The bridge on your electric guitar is a component that has a tremendous impact on tone and performance. To the extent that particular bridges are only associated with certain styles and genres. Here in lies the beauty of this essential piece of hardware – no bridge is necessarily better or worse than another. It’s all about personal taste. With a rundown of the different types of bridges and their distinct characteristics, Mixdown sheds some light on the perfect bridge for your playing.
HARD-TAIL FIXED BRIDGE
This is a simple, basic bridge that doesn’t move and, in turn, requires minimal adjustment once set up.
Fender Hard-Tail Stratocaster
A Fender-style hard-tail bridge functions with a plate screwed onto the body of the guitar, equipped with six adjustable saddles – one for each string. The string enters the guitar from the back of the body, exiting through the bridge and passing over its allocated saddle. This can be found on hard-tail Strats and some Teles, and offers user-friendly adjustments to string height and intonation.
While on Fender’s conventional Telecaster it comes in form of a larger metal plate and three saddles for tweaking string height – responsible for that classically bright, Tele-twang. Though in this form the bridge is limited to broad intonation without the ability to intonate each string individually.
Telecaster Hard-Tail 'Ashtray' Bridge
As a bridge that stays in tune, requires little knowledge to utilise and an occasional setup for maintenance, it’s well suited to beginners and the non-fuss guitarist.
Another fixed bridge, this design utilises a metal bar that’s fixed to the guitar’s body. Here this string passes through the bottom of the bar and wraps around the top. Without the option of intonation – string height is the only adjustable parameter – it requires very basic attention.
The Tune-O-Matic bridge, while widely used by guitar manufacturers, is the brainchild of Gibson. Introduced in 1954 on the Gibson Les Paul Custom, it comes with individual saddles for each string and two pillars on either side of the bridge that can be heightened or lowered. The product of which is a bridge that can intonate each string individually, but can only adjust string height universally.
This bridge is often accompanied with a ‘stop bar’ tailpiece, with which the strings are anchored, but past designs have similarly used the guitar’s body for this purpose. With a sharp string break it offers exceptional stability and solid sustain: another worthwhile choice for a beginner guitarist or Gibson-enthusiast.
First developed by Fender, the synchronised tremolo system has informed many of the trem systems currently employed by guitar manufacturers.
In a similar fashion to the hard-tail bridge the strings are each allocated their own individual saddle and can be adjusted in isolation. In addition to this function, however, this bridge uses a tremolo arm (or whammy bar) to alter the entire pitch of the bridge itself.
Synchronised Tremolo System
This is achieved with the use of a pivot point – created by the screws that hold the strings within the bridge – and a set of springs, anchored at the bottom of the guitar and used to counteract this tension. With the control of the tremolo arm one can increase or decrease the string tension, altering the pitch of the tone with a simple push or pull.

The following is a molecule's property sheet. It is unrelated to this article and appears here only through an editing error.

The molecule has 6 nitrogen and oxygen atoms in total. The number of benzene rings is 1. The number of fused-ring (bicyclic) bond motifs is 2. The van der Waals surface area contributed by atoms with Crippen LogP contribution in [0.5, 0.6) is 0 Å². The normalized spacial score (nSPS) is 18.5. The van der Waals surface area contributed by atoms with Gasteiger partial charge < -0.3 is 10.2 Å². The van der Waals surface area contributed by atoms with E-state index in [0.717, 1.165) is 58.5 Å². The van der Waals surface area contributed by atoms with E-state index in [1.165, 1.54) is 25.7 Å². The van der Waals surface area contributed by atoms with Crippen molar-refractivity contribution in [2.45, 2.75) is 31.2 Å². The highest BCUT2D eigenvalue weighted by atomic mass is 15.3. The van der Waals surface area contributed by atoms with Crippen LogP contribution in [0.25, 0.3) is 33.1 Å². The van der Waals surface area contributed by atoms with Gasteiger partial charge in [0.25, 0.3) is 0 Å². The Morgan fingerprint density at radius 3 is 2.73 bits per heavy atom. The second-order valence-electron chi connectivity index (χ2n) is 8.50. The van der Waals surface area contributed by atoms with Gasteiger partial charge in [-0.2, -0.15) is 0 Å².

The pitch-altering capabilities of a synchronised tremolo system are quite appealing to lead guitarists and those looking to diversify their sound. However be wary of their tendency to go out of tune more regularly as a consequence of extra string tension at the nut and bridge saddles. This is an issue that other, more complicated, bridges have been developed to remedy.
The Floyd Rose Double-Locking Tremolo was developed in the late ‘70s in response to a lack of tuning stability caused by tremolo systems. As such it’s the choice of bridge for metal guitarists and devoted shredders.
Like your standard tremolo bridge the string tension is shifted by a set of springs located within the guitar body, manipulated with the use of a pivot fulcrum. Where we start to see a significant difference is in the design of the nut, which is a locking nut rather than your standard nut. Here three clamps fix the position of the strings, eradicating the movement and friction that can often lead to the guitar going out of tune.
At the other end of the system the bridge also locks the strings and is positioned for a smoother break over the saddles and decreased friction. By largely eliminating these two points of friction often exacerbated by the use of a tremolo system, utilising this pitch-altering apparatus doesn’t require regular retuning.
The complex nature of the system itself and the substantial knowledge and time it takes to setup, or even change a string, ensure that a Floyd Rose isn’t for everyone. However when properly setup it’s a valuable tool for an experienced, metal or hard rock-enthused guitarist.
Kahler tremolos have experienced a recent resurgence after being a viable alternative to Fender and Floyd Rose in the ‘80s. Where they differ from other manufacturers is with the use of a cam system for the altering of pitch instead of a fulcrum.
Kahler Tremolo System
Instead of the springs being attached to the body they are located in the bridge itself, resulting in a softer, more elastic feel, while also delivering a similar range to that of a Floyd Rose. With their ability to adjust string height, spacing and intonation, they’re a versatile and dynamic bridge. However, a key detractor is the fact that they’re not compatible with all guitars and designs.
Bigsby vibratos are as much about style as they are functionality. The vintage design sees strings clamp down and run over a Tune-O-Matic-style bridge, with slightly less sustain and tension compared with a ‘stop bar’ tailpiece. Not designed for any kind of serious tremolo action, their appeal centres upon their simplicity and vintage styling.